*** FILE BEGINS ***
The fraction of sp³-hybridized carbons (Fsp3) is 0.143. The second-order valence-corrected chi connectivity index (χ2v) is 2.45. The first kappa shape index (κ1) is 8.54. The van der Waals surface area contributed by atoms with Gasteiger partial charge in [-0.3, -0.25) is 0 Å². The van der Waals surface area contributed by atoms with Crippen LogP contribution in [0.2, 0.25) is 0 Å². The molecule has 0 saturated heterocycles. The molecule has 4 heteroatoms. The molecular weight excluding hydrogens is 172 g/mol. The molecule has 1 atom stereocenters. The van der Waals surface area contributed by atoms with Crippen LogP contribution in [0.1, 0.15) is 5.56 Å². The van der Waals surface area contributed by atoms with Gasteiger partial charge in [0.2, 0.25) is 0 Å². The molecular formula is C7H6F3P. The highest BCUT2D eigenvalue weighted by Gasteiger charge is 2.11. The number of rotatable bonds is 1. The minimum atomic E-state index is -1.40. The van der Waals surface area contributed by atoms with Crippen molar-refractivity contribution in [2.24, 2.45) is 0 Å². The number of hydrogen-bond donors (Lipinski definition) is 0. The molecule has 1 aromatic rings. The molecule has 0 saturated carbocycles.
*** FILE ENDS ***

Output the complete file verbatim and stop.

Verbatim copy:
The fraction of sp³-hybridized carbons (Fsp3) is 0.143. The second-order valence-corrected chi connectivity index (χ2v) is 2.45. The first kappa shape index (κ1) is 8.54. The van der Waals surface area contributed by atoms with Gasteiger partial charge in [-0.3, -0.25) is 0 Å². The van der Waals surface area contributed by atoms with Crippen LogP contribution in [0.2, 0.25) is 0 Å². The molecule has 0 saturated heterocycles. The molecule has 4 heteroatoms. The molecular weight excluding hydrogens is 172 g/mol. The molecule has 1 atom stereocenters. The van der Waals surface area contributed by atoms with Crippen LogP contribution in [0.1, 0.15) is 5.56 Å². The van der Waals surface area contributed by atoms with Gasteiger partial charge in [0.2, 0.25) is 0 Å². The molecular formula is C7H6F3P. The highest BCUT2D eigenvalue weighted by Gasteiger charge is 2.11. The number of rotatable bonds is 1. The minimum atomic E-state index is -1.40. The van der Waals surface area contributed by atoms with Crippen molar-refractivity contribution in [2.24, 2.45) is 0 Å². The number of hydrogen-bond donors (Lipinski definition) is 0. The molecule has 1 aromatic rings. The molecule has 0 saturated carbocycles.